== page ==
Blogging in E minor
Usually just a bunch of silly crap.

Love and the Deadbeat Boss, Part II: Green Means Go!

My whole Saturday had been devoted to preparing for the evening’s excitement. It had been quite a while since I had been on a first date, so I was pulling out all the stops.

             While dilligently cleaning my trashed-out Mazda courier mobile inside and out, I managed to catch some July rays and enhanced my tan in the process. The necessary reservations had already been made. Clean clothes were at the ready. Now all that remained to be done was to shower, shave and style my giant mullet. Yes, I had a good feeling about this girl. We seemed to have a chemistry, and everything so far had all the makings of a fairy-tale romance. I wanted things to be perfect.

             I was amazed that the orange cat had approached me, however briefly, as I sat in the sister’s parlor doing the prerequisite waiting ritual. And when she finally made her entrance, Felicia was more beautiful than I had remembered! She wore a powder blue and white ensemble with a lengthy skirt, which agreed with her modest-but-radiant persona. She had obviously spent time curling just enough body into her already gorgeous, long, blonde hair.

             After navigating the many detours made necessary by multiple flooded out bridges, we found ourselves in a casual restaurant wasting giant salads. Though neither of us had much of an appetite, we were comfortable enough talking to each other at dinner despite some obvious jitters. Felicia confessed that she initially thought I was 18 years old until our boss, Darwin, told her I was really 27. She had told her sister all about me, which was immensely flattering.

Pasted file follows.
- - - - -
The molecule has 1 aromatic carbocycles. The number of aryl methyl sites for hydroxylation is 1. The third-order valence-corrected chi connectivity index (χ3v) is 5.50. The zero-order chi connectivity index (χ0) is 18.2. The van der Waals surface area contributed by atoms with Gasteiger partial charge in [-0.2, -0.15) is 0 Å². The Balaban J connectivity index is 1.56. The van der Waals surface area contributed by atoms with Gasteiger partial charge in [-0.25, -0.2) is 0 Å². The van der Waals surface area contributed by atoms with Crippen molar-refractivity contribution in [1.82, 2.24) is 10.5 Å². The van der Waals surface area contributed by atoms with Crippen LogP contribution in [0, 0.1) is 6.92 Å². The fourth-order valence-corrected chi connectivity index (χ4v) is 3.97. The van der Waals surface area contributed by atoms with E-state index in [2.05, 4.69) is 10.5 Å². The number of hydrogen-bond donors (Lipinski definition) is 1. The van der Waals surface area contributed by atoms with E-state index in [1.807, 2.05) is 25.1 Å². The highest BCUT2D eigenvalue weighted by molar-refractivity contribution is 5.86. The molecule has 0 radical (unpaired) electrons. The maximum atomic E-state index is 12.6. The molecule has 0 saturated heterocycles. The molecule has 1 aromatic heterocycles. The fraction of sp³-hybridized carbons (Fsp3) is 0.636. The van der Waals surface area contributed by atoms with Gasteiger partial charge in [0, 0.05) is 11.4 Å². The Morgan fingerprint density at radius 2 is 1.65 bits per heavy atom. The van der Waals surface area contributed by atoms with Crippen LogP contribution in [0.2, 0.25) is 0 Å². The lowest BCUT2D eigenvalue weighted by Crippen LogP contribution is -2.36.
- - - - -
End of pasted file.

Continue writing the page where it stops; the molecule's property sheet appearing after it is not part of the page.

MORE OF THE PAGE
Following dinner, we walked to a nearby comedy club, where Felicia revealed that she had made reservations also, just in case I was too much of a slacker to follow through on my end.

             We ordered drinks and had our picture taken as we waited for the show to begin. The photographer compelled us to pose cheek-to-cheek, which was the first time we had entered each others’ personal space. She returned later with our picture enclosed in a keyring. It had turned out well. Our smiling faces were tightly framed by our giant heads of hair. I bought it and gave it to Felicia. “If we turn out to be an item, we’ll be glad we have a picture from our first date,” I said.

             We enjoyed a hilarious evening of entertainment. Between the laughter and the alcohol, we were becoming sloppily comfortable with each other. As the show was letting out, we decided to go check out a club.

             Upon returning to the car, it had become apparent that it was time we kissed. It happened to be that part of the story, and we both knew it. As we sat closely together, I leaned in and her mouth met mine with willingness, submissiveness and abandon. It was nice. And time stopped briefly. Then the fairy tale resumed . . . .